Behavioral research has shown that two of the primary barriers that stop people from recycling are the lack of convenient opportunities and confusion about what and how to recycle. This lack of recycling opportunities is reflected in a national survey conducted for Keep America Beautiful in 2013, in which 92 percent of respondents said they recycle at home while only 41 percent indicated that they typically recycle in public spaces.

Grant recipients were chosen by Keep America Beautiful based on their potential to collect the most cans and bottles as well other considerations such as the extent of their need, recycling experience, and their ability to sustain the program in the future.

In total, the Coca-Cola/Keep America Beautiful Public Space Recycling Bin Grant Program will provide 3,522 recycling bins to colleges and universities, along with 996 bins to local governments and nonprofit organizations.

A full list of the 2016 Coca-Cola/Keep America Beautiful Public Space Recycling Bin Grant recipients, as well as Keep America Beautiful’s best practices guide, “Designing Effective Public Space Recycling Programs,” are available at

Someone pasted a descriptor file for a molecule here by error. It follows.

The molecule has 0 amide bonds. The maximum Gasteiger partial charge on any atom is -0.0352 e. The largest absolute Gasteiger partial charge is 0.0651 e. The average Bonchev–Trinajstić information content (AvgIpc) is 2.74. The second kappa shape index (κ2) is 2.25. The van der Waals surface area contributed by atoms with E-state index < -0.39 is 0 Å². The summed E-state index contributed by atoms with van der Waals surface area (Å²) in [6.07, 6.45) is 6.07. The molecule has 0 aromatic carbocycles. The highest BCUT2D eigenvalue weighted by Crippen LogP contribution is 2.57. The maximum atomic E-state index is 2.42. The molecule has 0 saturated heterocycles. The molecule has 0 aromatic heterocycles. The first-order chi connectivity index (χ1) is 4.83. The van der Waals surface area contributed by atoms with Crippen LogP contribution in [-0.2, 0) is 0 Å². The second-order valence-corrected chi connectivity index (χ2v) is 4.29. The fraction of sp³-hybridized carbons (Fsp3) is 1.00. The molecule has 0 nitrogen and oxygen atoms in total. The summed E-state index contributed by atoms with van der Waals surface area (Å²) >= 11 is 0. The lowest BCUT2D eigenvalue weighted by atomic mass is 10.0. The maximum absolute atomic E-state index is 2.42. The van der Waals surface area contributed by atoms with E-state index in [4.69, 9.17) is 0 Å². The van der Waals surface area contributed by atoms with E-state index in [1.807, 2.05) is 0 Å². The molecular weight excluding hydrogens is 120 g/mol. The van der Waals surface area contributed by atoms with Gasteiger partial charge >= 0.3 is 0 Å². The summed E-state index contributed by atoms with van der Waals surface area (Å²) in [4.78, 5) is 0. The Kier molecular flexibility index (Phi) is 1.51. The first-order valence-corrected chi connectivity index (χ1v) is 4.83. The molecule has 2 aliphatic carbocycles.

CONTACT: Jacob Batte, Media Relations and Publications Coordinator, 985.448.4141 or

Nicholls announces top grantees for 2016

Top Ten Grantsman Group 2017
(Misty Leigh McElroy/Nicholls State University)

THIBODAUX, La — Nicholls State University announced its top grantees for 2016. The leaders in grantsmanship collectively received more than $1.7 million to study topics such as accelerating recovery from the Deepwater Horizon oil spill to creating the Bayou Educational Opportunity Center on campus.